A recent public interest suit in the Supreme Court over foreign direct investment (FDI) in retail may have thrown the industry into a tizzy, but lawyers, constitutional experts and government officials indicate the multi-brand retail FDI policy is unlikely to get derailed, even as amendment to the Foreign Exchange Management Act (Fema) regulations will be tabled during the winter session of Parliament. There could be some trouble if objections are raised by members of Parliament (MPs) on the issue, but the government is eventually likely to cross the hurdle.
Department of Industrial Policy & Promotion (DIPP) Secretary Saurabh Chandra told Business Standard: “It is clear that procedures laid down by law have to be followed. It is clearly stated in the Section 48 of Fema that any amendment has to be cleared by both the Houses of Parliament.” However, when asked whether the policy could be blocked if there was an opposition to the Fema regulation amendment in Parliament, Chandra said: “I do not comment on speculative matters.”
DIPP, the administrative ministry for retail FDI, is learnt to have already consulted top lawyers on the Fema issue after protests against the government policy, citing violation of the rule book.
Another government official argued there was no chance of the retail FDI policy getting grounded on a technical issue like amendment of Fema regulation, since it was an amendment of a regulation, and not law. “It does not materially alter Fema,” the official stressed.
Constitutional expert Subhash Kashyap told Business Standard that amendment to any rule and regulation under an Act must be placed in Parliament for a period of 30 days, and that this clause was not specific to Fema or retail FDI.
Following the Supreme Court suit by lawyer Manohar Lal Sharma, members of the Opposition and traders’ associations had pointed out that FDI in retail could not be implemented unless the Fema regulation dealing with the prohibition of foreign investment was amended by placing it in Parliament.
Explaining the procedure, Kashyap said rules and regulations were made by the government under any Act. It is an executive function. While an amendment of a law had to go to Parliament for discussion and voting, that of a rule or a regulation needed to be tabled in both the Houses for 30 days, he said. The amendment of the rule or regulation is automatically referred to the Committee on Subordinate Legislation. If the committee feels the government has over-stepped its function or if there’s a violation of law, it raises objections and sends the report to the House. If the objection is technical and minor, the government usually sets it right.
“Fundamentally, the policy remains the same,” said Kashyap. Although the amendment of a regulation — in this case relating to Fema and retail FDI — does not call for a debate in Parliament, a member can give notice for a debate. If the notice is admitted by the speaker of the House under Rule 193, there’s a discussion but no voting. And, if the notice is accepted under Rule 184, there will be voting. According to Kashyap, only in an extremely rare case could there be a notice of motion for a regulation amendment. “Normally, no policy gets stuck over technical issues,” he said.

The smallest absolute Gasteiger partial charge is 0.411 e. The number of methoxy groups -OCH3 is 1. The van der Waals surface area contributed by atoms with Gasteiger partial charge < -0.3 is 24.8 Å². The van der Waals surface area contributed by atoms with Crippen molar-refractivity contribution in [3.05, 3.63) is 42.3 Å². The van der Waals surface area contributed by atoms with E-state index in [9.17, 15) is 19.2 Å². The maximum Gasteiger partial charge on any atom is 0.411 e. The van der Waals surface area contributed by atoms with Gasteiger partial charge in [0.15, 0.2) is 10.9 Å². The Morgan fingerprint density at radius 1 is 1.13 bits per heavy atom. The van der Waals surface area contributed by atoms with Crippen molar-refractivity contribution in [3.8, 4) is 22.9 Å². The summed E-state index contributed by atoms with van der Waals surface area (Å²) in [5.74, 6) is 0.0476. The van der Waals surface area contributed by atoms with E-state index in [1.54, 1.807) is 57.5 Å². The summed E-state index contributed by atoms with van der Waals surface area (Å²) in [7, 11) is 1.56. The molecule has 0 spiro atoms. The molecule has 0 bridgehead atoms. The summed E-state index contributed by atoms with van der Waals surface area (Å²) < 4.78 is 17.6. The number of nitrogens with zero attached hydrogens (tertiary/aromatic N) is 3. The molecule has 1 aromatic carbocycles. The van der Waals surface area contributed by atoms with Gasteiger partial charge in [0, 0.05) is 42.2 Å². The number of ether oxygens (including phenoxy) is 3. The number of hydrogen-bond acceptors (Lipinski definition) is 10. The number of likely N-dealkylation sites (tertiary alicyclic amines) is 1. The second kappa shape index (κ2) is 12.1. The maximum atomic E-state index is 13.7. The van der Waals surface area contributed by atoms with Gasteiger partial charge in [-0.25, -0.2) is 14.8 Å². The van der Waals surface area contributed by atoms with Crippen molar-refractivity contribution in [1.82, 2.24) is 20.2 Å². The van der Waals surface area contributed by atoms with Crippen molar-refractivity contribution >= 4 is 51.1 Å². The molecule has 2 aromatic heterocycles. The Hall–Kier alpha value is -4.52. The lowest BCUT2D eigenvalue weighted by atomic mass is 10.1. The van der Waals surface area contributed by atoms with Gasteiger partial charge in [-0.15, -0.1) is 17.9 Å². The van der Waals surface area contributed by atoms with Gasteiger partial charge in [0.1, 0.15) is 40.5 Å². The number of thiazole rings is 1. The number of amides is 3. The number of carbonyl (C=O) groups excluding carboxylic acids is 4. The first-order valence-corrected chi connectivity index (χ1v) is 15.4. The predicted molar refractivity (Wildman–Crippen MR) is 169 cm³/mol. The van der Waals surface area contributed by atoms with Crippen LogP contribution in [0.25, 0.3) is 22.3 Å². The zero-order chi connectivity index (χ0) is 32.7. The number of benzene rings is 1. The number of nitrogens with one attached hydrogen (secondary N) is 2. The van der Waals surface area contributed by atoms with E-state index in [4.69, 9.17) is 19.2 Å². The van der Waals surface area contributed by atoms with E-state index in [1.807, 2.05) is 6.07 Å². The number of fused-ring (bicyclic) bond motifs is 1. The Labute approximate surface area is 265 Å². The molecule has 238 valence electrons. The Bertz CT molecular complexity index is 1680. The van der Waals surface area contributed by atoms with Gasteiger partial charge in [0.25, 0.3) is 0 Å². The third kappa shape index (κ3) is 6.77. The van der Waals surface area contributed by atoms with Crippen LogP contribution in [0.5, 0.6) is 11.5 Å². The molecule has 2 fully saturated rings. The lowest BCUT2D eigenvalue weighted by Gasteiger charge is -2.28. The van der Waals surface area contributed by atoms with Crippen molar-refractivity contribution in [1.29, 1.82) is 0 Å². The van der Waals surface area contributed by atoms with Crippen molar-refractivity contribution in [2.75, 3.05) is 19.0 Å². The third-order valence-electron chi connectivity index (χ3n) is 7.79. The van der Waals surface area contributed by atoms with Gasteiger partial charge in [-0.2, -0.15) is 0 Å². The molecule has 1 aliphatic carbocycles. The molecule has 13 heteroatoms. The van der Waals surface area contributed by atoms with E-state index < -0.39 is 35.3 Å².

According to Suhaan Mukerji, partner, Amarchand Mangaldas, a prominent law firm, the recommendations of the committee on subordinate legislation, if any, is not binding on the government in the case of a regulation amendment. However, the government needed to offer sound reasons for that, Mukerji said.
A Reserve Bank of India (RBI) spokesperson said the notification on amendment to Fema (Transfer or Issue of Security by a Person Resident Outside India) Regulations, 2012, had already been gazetted, and the Supreme Court was informed about it. In fact, Attorney General G Vahanvati had told the court recently that three amendments had been notified on October 30, enabling the government to allow FDI into the multi-brand sector. The apex court adjourned the hearing of the case until January 22, 2013.
The Union Cabinet had in September partially opened up the multi-brand retail sector, allowing up to 51 per cent FDI. International chains like Walmart, Tesco and Carrefour have been waiting for India’s retail sector to open up, but none has made any proposal to the government to open stores in the country yet. Complex conditions attached to the policy and other hurdles such as states getting the power to say yes or no to retail FDI, have kept global players from making any announcement so far.
With the talk of Parliament vetting a FEMA regulation amendment linked to the retail FDI policy gaining prominence, the industry has started fearing a rollback.
IKEA proposal reaches FIPB
The proposal of Swedish furniture giant IKEA to invest Euro 1.5 billion in India for opening stores in the single-brand retail category will be discussed at the November 20 meeting of the Foreign Investment Promotion Board (FIPB). The application of Ingka Holding Overseas, a group company of IKEA, is part of the agenda for FIPB next meeting. IKEA had sent its proposal to DIPP on June 22, and has been engaged with the government for simplification of rules in single-brand retail, where up to 100 per cent FDI has been permitted. In September, the Cabinet had made changes in the conditions related to FDI in single-brand retail, mainly linked to sourcing from the small-sector industries in India. For the India market, Inter IKEA System, the owner of the IKEA brand, had recently signed a franchisee agreement with group company Ingka Holding Overseas.